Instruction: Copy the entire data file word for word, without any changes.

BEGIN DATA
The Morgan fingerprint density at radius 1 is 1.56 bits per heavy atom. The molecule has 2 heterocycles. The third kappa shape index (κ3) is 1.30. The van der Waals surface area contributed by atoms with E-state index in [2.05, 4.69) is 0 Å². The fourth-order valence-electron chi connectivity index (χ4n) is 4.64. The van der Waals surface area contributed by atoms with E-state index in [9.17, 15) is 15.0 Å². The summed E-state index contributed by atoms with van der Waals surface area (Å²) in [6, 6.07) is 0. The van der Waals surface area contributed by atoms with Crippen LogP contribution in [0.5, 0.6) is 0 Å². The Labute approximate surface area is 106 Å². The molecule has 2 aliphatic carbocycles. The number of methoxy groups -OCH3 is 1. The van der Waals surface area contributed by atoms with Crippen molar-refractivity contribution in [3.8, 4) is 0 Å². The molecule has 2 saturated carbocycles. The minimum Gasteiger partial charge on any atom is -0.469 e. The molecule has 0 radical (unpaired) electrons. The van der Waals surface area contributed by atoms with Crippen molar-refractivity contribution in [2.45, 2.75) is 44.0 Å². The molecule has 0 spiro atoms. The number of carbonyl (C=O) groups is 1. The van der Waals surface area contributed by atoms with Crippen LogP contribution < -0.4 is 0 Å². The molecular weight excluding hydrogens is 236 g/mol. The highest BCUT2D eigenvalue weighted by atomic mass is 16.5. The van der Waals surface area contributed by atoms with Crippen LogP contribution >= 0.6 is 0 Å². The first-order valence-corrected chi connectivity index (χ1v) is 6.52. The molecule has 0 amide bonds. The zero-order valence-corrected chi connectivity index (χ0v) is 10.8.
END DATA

The Morgan fingerprint density at radius 1 is 1.56 bits per heavy atom. The molecule has 2 heterocycles. The third kappa shape index (κ3) is 1.30. The van der Waals surface area contributed by atoms with E-state index in [2.05, 4.69) is 0 Å². The fourth-order valence-electron chi connectivity index (χ4n) is 4.64. The van der Waals surface area contributed by atoms with E-state index in [9.17, 15) is 15.0 Å². The summed E-state index contributed by atoms with van der Waals surface area (Å²) in [6, 6.07) is 0. The van der Waals surface area contributed by atoms with Crippen LogP contribution in [0.5, 0.6) is 0 Å². The Labute approximate surface area is 106 Å². The molecule has 2 aliphatic carbocycles. The number of methoxy groups -OCH3 is 1. The van der Waals surface area contributed by atoms with Crippen molar-refractivity contribution in [3.8, 4) is 0 Å². The molecule has 2 saturated carbocycles. The minimum Gasteiger partial charge on any atom is -0.469 e. The molecule has 0 radical (unpaired) electrons. The van der Waals surface area contributed by atoms with Crippen molar-refractivity contribution in [2.45, 2.75) is 44.0 Å². The molecule has 0 spiro atoms. The number of carbonyl (C=O) groups is 1. The van der Waals surface area contributed by atoms with Crippen LogP contribution < -0.4 is 0 Å². The molecular weight excluding hydrogens is 236 g/mol. The highest BCUT2D eigenvalue weighted by atomic mass is 16.5. The van der Waals surface area contributed by atoms with Crippen LogP contribution >= 0.6 is 0 Å². The first-order valence-corrected chi connectivity index (χ1v) is 6.52. The molecule has 0 amide bonds. The zero-order valence-corrected chi connectivity index (χ0v) is 10.8.